Diplomatic impetus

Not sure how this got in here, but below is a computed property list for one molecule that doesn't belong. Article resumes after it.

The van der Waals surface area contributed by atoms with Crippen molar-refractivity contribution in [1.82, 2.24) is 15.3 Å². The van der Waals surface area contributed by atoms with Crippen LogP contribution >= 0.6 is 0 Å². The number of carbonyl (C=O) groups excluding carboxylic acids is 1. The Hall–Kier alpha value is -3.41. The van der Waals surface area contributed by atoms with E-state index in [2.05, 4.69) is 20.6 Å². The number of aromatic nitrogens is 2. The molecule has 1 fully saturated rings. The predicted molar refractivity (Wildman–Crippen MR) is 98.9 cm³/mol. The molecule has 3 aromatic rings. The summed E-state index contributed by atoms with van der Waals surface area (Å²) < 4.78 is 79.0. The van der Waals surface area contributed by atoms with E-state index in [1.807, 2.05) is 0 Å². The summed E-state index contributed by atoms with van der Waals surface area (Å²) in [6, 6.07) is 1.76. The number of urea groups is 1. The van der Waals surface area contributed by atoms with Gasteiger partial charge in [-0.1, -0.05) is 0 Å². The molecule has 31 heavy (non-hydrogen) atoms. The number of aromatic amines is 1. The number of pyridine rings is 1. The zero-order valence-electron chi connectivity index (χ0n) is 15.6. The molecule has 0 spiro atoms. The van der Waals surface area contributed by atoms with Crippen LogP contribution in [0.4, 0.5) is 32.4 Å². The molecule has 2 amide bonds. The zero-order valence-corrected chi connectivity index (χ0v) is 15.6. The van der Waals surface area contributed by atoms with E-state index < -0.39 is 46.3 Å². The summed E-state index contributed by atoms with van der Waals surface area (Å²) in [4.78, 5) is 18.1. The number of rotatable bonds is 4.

Political foes and commentators have often accused Greek Foreign Minister Petros Molyviatis of dragging his feet on crucial diplomatic and foreign policy issues. A series of recent developments, however, have proved them wrong. First, we seem to be edging closer to a final settlement on the name dispute with the Former Yugoslav Republic of Macedonia. Second, Turkey is apparently considering ditching its decade-old policy of viewing any extension by Greece of its territorial waters in the Aegean as a cause for war, as Turkish Parliament Speaker Bulent Arinc, in a surprise move, recently proposed scrapping his country’s «casus belli» policy against Greece. Greece has suddenly been catapulted from a state of apparent inertia to one of heightened expectation. No country likes to be faced with too many foreign relations problems, but settling outstanding issues can sometimes create a sense of uncertainty as compromise does not always ensure stability. Athens believes that, in its effort to meet European Union norms and standards, Ankara is revising some of its policies that are out of line with the EU acquis communautaire. No doubt this argument makes sense. But the more interesting aspect of Ankara’s latest move was the manner in which Arinc signaled Turkey’s change of course. Arinc suggested that Turkish legislators had never really voted the «casus belli» policy against Greece. Rather, a group of Turkish deputies during Tansu Ciller’s tenure as prime minister read out a text in Parliament which was then applauded by their colleagues; but there was never an official vote count. Given that the policy was never brought to a formal vote in Turkey’s Parliament, there is arguably no reason for a new parliamentary decision to remove the threat against Athens. Turkish Foreign Minister Abdullah Gul is said to have disagreed with Arinc’s comments and a lot of uncertainty surrounds the whole issue. In any case, Arinc’s sudden intervention creates a more positive mood in advance of Molyviatis’s two-day visit to Turkey tomorrow. Regarding the FYROM name dispute, UN special envoy and mediator Matthew Nimetz proposed that the name «Republika Makedonjia-Skopje» be used in the United Nations and other international organizations. With all due respect for the decade-long diplomatic campaign, the proposed solution is a nonsensical one, while the problem itself has emerged because of absurd moves by successive Greek governments. The FYROM name issue would carry little importance for Greece today if Athens had been confident enough following the breakup of Yugoslavia to push its influence northward in order to confirm its leverage beyond narrow national borders. Rather, successive governments wasted their energy in a lengthy diplomatic marathon that brought no rewards. Given that virtually all Greek political parties would like to see a compromise solution, New Democracy’s conservative government was right to back the Nimetz proposal. We have yet to see FYROM’s reaction. Should the compromise name be adopted, Prime Minister Costas Karamanlis should brace for domestic reactions, particularly in northern Greece. The only consolation is that just when the government seemed to have lost its footing, something seems to be moving in foreign policy. It remains to be seen what is in store for us.

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